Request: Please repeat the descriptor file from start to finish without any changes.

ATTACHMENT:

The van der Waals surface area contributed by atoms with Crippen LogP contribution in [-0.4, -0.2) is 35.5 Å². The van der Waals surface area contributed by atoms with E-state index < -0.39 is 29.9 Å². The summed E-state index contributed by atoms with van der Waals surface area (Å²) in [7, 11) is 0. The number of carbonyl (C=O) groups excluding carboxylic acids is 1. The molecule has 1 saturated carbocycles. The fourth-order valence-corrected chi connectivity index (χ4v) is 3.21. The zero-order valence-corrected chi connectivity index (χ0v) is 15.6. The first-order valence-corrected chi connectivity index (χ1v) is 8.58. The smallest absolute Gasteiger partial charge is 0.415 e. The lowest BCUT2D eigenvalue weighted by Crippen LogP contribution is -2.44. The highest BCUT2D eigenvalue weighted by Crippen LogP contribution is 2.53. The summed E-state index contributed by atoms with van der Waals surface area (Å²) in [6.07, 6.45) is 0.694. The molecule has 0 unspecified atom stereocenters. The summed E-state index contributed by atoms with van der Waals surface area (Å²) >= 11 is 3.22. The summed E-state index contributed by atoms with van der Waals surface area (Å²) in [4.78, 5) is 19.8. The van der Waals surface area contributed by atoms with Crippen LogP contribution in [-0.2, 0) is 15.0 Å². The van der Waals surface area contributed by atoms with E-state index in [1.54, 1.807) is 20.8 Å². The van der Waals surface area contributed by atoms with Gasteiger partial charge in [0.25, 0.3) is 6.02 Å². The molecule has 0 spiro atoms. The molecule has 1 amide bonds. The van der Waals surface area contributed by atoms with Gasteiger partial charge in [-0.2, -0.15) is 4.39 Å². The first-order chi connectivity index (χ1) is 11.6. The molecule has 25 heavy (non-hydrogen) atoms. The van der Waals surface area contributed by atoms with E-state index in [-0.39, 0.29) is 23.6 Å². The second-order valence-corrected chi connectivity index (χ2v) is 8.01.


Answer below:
The van der Waals surface area contributed by atoms with Crippen LogP contribution in [-0.4, -0.2) is 35.5 Å². The van der Waals surface area contributed by atoms with E-state index < -0.39 is 29.9 Å². The summed E-state index contributed by atoms with van der Waals surface area (Å²) in [7, 11) is 0. The number of carbonyl (C=O) groups excluding carboxylic acids is 1. The molecule has 1 saturated carbocycles. The fourth-order valence-corrected chi connectivity index (χ4v) is 3.21. The zero-order valence-corrected chi connectivity index (χ0v) is 15.6. The first-order valence-corrected chi connectivity index (χ1v) is 8.58. The smallest absolute Gasteiger partial charge is 0.415 e. The lowest BCUT2D eigenvalue weighted by Crippen LogP contribution is -2.44. The highest BCUT2D eigenvalue weighted by Crippen LogP contribution is 2.53. The summed E-state index contributed by atoms with van der Waals surface area (Å²) in [6.07, 6.45) is 0.694. The molecule has 0 unspecified atom stereocenters. The summed E-state index contributed by atoms with van der Waals surface area (Å²) >= 11 is 3.22. The summed E-state index contributed by atoms with van der Waals surface area (Å²) in [4.78, 5) is 19.8. The van der Waals surface area contributed by atoms with Crippen LogP contribution in [-0.2, 0) is 15.0 Å². The van der Waals surface area contributed by atoms with E-state index in [1.54, 1.807) is 20.8 Å². The van der Waals surface area contributed by atoms with Gasteiger partial charge in [0.25, 0.3) is 6.02 Å². The molecule has 0 spiro atoms. The molecule has 1 amide bonds. The van der Waals surface area contributed by atoms with Gasteiger partial charge in [-0.2, -0.15) is 4.39 Å². The first-order chi connectivity index (χ1) is 11.6. The molecule has 25 heavy (non-hydrogen) atoms. The van der Waals surface area contributed by atoms with E-state index in [-0.39, 0.29) is 23.6 Å². The second-order valence-corrected chi connectivity index (χ2v) is 8.01.